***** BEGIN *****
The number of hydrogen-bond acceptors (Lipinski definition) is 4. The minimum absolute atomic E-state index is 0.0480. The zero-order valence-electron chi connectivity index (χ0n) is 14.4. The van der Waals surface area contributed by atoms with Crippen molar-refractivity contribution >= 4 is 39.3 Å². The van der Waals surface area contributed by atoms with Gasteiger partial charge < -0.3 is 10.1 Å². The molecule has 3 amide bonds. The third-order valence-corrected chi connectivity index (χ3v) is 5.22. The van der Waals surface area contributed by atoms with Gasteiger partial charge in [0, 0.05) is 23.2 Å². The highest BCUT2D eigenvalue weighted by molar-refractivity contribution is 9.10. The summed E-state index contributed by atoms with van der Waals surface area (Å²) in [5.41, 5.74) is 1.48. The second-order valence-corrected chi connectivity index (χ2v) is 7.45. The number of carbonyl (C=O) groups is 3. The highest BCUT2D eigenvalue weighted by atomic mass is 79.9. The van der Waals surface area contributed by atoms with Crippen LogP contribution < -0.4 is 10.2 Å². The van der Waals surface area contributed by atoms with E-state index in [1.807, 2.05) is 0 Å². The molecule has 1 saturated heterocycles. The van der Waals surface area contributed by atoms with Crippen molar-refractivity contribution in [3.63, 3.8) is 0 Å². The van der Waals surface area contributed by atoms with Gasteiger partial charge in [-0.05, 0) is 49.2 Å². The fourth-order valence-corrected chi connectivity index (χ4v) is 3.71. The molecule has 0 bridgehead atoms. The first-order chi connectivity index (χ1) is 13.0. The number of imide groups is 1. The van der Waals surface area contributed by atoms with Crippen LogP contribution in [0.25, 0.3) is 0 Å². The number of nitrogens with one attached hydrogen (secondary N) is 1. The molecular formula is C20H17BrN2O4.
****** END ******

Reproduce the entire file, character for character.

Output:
The number of hydrogen-bond acceptors (Lipinski definition) is 4. The minimum absolute atomic E-state index is 0.0480. The zero-order valence-electron chi connectivity index (χ0n) is 14.4. The van der Waals surface area contributed by atoms with Crippen molar-refractivity contribution >= 4 is 39.3 Å². The van der Waals surface area contributed by atoms with Gasteiger partial charge < -0.3 is 10.1 Å². The molecule has 3 amide bonds. The third-order valence-corrected chi connectivity index (χ3v) is 5.22. The van der Waals surface area contributed by atoms with Gasteiger partial charge in [0, 0.05) is 23.2 Å². The highest BCUT2D eigenvalue weighted by molar-refractivity contribution is 9.10. The summed E-state index contributed by atoms with van der Waals surface area (Å²) in [5.41, 5.74) is 1.48. The second-order valence-corrected chi connectivity index (χ2v) is 7.45. The number of carbonyl (C=O) groups is 3. The highest BCUT2D eigenvalue weighted by atomic mass is 79.9. The van der Waals surface area contributed by atoms with Crippen LogP contribution < -0.4 is 10.2 Å². The van der Waals surface area contributed by atoms with E-state index in [1.807, 2.05) is 0 Å². The molecule has 1 saturated heterocycles. The van der Waals surface area contributed by atoms with Crippen molar-refractivity contribution in [3.63, 3.8) is 0 Å². The van der Waals surface area contributed by atoms with Gasteiger partial charge in [-0.05, 0) is 49.2 Å². The fourth-order valence-corrected chi connectivity index (χ4v) is 3.71. The molecule has 0 bridgehead atoms. The first-order chi connectivity index (χ1) is 13.0. The number of imide groups is 1. The van der Waals surface area contributed by atoms with Crippen LogP contribution in [0.25, 0.3) is 0 Å². The number of nitrogens with one attached hydrogen (secondary N) is 1. The molecular formula is C20H17BrN2O4.